I would like as much info. as possible before I buy. Am In over looking any possible issues of any type with such a battery? I want to know what I can expect.

-Don- Auburn, CA
 
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John From Detroit

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I would not mind one of those at say 500 bucks but at 1500.. OUCH.

Going down the road the battery will charge according to a mix of factors that all need to be calculated
The size and V-out of your alternator.. they range from aroudn 75 amps to over 200. But you should not try to draw max amps for a long time.

The length and size of the wire and devices between Alternator and Battery. Bigger wire = faster charging. More "Connections" = slower charging.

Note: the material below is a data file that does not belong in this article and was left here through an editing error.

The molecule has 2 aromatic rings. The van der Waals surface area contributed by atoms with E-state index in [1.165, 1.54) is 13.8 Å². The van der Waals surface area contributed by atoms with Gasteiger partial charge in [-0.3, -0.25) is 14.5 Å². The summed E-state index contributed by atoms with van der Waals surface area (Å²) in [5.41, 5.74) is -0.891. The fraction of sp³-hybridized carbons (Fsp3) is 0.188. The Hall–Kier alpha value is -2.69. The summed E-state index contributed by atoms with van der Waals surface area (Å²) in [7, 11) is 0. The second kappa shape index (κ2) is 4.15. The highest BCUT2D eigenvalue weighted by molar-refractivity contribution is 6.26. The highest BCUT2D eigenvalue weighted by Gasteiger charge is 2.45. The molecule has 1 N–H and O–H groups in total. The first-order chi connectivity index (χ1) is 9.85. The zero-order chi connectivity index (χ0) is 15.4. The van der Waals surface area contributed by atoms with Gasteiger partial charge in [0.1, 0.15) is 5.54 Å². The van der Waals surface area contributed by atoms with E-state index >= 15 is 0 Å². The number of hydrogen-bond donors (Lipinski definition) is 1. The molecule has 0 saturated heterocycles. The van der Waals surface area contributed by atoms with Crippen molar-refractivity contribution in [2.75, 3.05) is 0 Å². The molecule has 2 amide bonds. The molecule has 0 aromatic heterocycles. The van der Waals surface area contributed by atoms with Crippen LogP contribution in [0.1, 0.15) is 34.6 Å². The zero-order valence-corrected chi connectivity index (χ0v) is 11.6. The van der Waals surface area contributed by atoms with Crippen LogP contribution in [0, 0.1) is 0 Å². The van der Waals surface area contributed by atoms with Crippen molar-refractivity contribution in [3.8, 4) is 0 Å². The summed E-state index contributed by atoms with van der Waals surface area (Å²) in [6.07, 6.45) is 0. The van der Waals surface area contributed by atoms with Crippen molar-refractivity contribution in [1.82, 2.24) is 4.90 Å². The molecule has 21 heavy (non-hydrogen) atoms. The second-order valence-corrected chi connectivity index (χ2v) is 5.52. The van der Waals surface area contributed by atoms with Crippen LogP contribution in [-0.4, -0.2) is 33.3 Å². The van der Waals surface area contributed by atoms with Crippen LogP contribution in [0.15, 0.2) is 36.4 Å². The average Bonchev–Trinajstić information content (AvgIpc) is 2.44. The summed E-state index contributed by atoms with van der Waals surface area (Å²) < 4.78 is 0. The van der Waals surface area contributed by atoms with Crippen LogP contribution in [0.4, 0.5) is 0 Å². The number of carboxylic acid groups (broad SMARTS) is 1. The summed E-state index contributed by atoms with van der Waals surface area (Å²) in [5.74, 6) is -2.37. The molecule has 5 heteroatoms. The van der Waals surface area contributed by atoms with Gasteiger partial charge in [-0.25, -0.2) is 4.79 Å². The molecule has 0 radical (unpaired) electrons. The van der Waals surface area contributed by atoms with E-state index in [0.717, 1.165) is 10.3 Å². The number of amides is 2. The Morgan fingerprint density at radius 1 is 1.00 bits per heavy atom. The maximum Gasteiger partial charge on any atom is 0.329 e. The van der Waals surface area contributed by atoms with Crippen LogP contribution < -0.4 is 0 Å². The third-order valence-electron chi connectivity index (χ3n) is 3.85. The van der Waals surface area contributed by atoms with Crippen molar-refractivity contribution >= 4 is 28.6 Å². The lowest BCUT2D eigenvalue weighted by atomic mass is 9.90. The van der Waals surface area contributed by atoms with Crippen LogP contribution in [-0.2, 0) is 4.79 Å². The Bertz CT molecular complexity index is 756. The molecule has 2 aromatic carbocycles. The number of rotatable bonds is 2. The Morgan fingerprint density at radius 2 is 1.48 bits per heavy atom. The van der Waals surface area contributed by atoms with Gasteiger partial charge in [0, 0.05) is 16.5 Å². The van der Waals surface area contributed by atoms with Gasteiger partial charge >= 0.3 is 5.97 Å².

So no I can not tell you how full it will be after six hours of driving

Also other loads on battery they slow charging.
 

DonTom

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I would not mind one of those at say 500 bucks but at 1500.. OUCH.

Going down the road the battery will charge according to a mix of factors that all need to be calculated
The size and V-out of your alternator.. they range from aroudn 75 amps to over 200. But you should not try to draw max amps for a long time.

The length and size of the wire and devices between Alternator and Battery. Bigger wire = faster charging. More "Connections" = slower charging.

So no I can not tell you how full it will be after six hours of driving

Also other loads on battery they slow charging.
Thanks for the reply, but that is the type of stuff I already know.